Honey drips onto the ground as beekeeper Khaled Almaghafi removes a swarm of honey bees from a building along Telegraph Avenue on Thursday, April 10, 2014,
Honey drips onto the ground as beekeeper Khaled Almaghafi removes a swarm of honey bees from a building along Telegraph Avenue on Thursday, April 10, 2014, in Oakland, Calif. (Aric Crabb/Bay Area News Group)

The nation's agriculture industry also depends on them. Burrell said bees pollinate a third of the food we eat. Another way to think of it is that 1 in 3 bites of food we take was pollinated by a bee. Farmers in places like the Central Valley pay commercial beekeepers top dollar to truck in bees, often from out of state, to pollinate crops.

Almaghafi was one of those commercial agribusiness pollinators. His father was a beekeeper in Yemen and introduced modular beehives to the country in the 1950s. Almaghafi opened his store in Oakland about six years ago. But nothing prepared the second-generation beekeeper for the massive die-offs of his bees that began in 2007. He went from 350 to 70 hives. The culprit was colony collapse disorder. Scientists are still trying to figure out what causes it. But in a lineup of suspected reasons, most beekeepers would point to chemical pesticides.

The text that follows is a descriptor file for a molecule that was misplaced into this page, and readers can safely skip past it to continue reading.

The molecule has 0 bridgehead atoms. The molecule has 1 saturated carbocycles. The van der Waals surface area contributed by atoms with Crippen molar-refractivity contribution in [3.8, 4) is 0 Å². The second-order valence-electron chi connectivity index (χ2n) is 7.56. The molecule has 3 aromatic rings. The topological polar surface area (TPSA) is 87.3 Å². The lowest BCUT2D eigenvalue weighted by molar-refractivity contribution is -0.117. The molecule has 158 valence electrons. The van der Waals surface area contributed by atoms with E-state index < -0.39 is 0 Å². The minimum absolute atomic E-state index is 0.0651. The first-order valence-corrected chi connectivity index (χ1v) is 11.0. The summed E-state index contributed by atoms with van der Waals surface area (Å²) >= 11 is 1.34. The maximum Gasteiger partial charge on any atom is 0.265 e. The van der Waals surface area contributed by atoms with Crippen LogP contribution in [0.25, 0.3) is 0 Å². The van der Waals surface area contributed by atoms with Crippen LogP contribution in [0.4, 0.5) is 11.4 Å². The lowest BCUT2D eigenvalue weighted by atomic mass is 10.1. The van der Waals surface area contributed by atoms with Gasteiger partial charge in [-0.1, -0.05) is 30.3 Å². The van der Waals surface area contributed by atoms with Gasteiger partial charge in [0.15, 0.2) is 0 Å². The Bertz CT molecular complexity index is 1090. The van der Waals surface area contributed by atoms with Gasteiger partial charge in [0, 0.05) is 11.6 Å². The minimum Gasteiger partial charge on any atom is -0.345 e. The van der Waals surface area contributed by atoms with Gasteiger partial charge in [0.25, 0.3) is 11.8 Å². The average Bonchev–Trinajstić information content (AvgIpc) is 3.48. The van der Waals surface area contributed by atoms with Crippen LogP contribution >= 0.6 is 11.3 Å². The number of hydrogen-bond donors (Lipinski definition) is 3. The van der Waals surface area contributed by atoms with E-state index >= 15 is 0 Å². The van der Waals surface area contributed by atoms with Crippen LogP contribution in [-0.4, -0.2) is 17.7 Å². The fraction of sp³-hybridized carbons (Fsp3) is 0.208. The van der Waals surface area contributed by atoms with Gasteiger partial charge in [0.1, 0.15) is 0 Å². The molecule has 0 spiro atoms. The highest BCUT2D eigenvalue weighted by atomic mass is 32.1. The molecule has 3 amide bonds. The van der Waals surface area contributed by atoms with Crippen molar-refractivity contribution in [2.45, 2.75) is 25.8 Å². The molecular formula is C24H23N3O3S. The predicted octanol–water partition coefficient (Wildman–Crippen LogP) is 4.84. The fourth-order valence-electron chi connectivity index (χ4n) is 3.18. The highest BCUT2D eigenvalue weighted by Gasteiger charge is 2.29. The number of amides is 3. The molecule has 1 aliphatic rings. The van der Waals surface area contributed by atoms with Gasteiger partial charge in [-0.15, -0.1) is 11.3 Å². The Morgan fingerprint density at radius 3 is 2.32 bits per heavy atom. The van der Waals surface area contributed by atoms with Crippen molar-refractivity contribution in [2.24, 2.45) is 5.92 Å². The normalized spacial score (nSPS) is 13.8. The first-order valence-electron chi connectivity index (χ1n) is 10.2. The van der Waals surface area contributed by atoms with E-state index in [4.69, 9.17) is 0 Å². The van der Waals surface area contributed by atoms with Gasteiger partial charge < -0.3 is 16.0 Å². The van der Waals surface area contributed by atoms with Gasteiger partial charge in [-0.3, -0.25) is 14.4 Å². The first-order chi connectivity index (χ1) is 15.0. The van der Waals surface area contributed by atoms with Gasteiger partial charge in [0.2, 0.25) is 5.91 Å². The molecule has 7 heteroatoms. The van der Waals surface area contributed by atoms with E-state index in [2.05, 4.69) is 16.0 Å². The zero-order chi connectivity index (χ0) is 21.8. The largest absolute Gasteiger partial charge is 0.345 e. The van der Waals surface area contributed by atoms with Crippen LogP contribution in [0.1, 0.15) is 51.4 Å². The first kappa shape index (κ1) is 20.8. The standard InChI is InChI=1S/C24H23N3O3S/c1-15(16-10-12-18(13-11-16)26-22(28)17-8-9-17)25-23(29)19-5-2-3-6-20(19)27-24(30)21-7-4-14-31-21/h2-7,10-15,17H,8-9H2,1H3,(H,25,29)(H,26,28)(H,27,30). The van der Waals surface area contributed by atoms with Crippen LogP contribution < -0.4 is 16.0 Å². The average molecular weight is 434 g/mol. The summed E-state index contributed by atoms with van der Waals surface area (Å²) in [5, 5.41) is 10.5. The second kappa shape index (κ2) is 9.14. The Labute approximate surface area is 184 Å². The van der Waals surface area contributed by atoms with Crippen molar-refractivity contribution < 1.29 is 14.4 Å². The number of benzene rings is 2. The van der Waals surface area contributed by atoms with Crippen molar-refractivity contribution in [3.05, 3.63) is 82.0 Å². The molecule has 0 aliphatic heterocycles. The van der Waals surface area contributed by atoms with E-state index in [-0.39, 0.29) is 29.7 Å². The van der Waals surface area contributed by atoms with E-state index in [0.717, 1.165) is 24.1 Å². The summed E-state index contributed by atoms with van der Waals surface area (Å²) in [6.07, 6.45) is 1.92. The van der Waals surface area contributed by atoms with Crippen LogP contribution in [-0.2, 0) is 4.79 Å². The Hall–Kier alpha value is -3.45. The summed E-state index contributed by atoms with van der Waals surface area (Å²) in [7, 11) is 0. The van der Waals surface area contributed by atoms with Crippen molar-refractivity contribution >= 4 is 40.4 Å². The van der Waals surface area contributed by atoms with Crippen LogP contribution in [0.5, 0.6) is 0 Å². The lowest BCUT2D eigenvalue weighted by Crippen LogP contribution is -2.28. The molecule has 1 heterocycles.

Whole colonies simply disappeared, leaving behind honey, pollen, larvae and pupae. It's very unusual behavior for honeybees. They are the only insect known to live in permanent colonies, said David Eichorn, a 40-year beekeeper who lives in Kensington. But swarms do set off when the hive gets too crowded and form new colonies. That day a swarm of about 15,000 had marched in to Eichorn's backyard. Within a half-hour they were setting up home in a hive he had set out to lure them. He wanted to replace the bees he lost over the winter to mostly parasitic mites -- the bane of backyard beekeepers like him. "Come on girls," he said, gently nudging a few errant ones into a hive.

Native bees, of which there are 4,000 species, from the bumblebee to the southeastern blueberry bee, are even more efficient pollinators than their imported cousins, said Jaime Pawelek, a researcher with the UC Berkeley native bee lab. Their numbers are also shrinking. "There are so many things that can thrive in an urban habitat," Pawelek said. "But they need to be protected."

Which is why the Alameda County Beekeepers Association runs a hotline to match beekeepers with bees that have swarmed into the wrong yard or have to be extracted from buildings.

"A lot of bees are destroyed just because of fear," said Bob Baty, who said his first batch of Oakland-grown honey several years ago won first place at the Alameda County Fair.

When the bees swarm off to make a new hive they are full of honey, so it's harder for them to sting. Without a hive to defend they're also less likely to want to sting, although Alameda beekeeper Andre Kruglikov has learned the hard way that they will still do so if provoked. Bees are fascinating and "a little bit scary," Kruglikov said. "It gives you a good topic of conversation."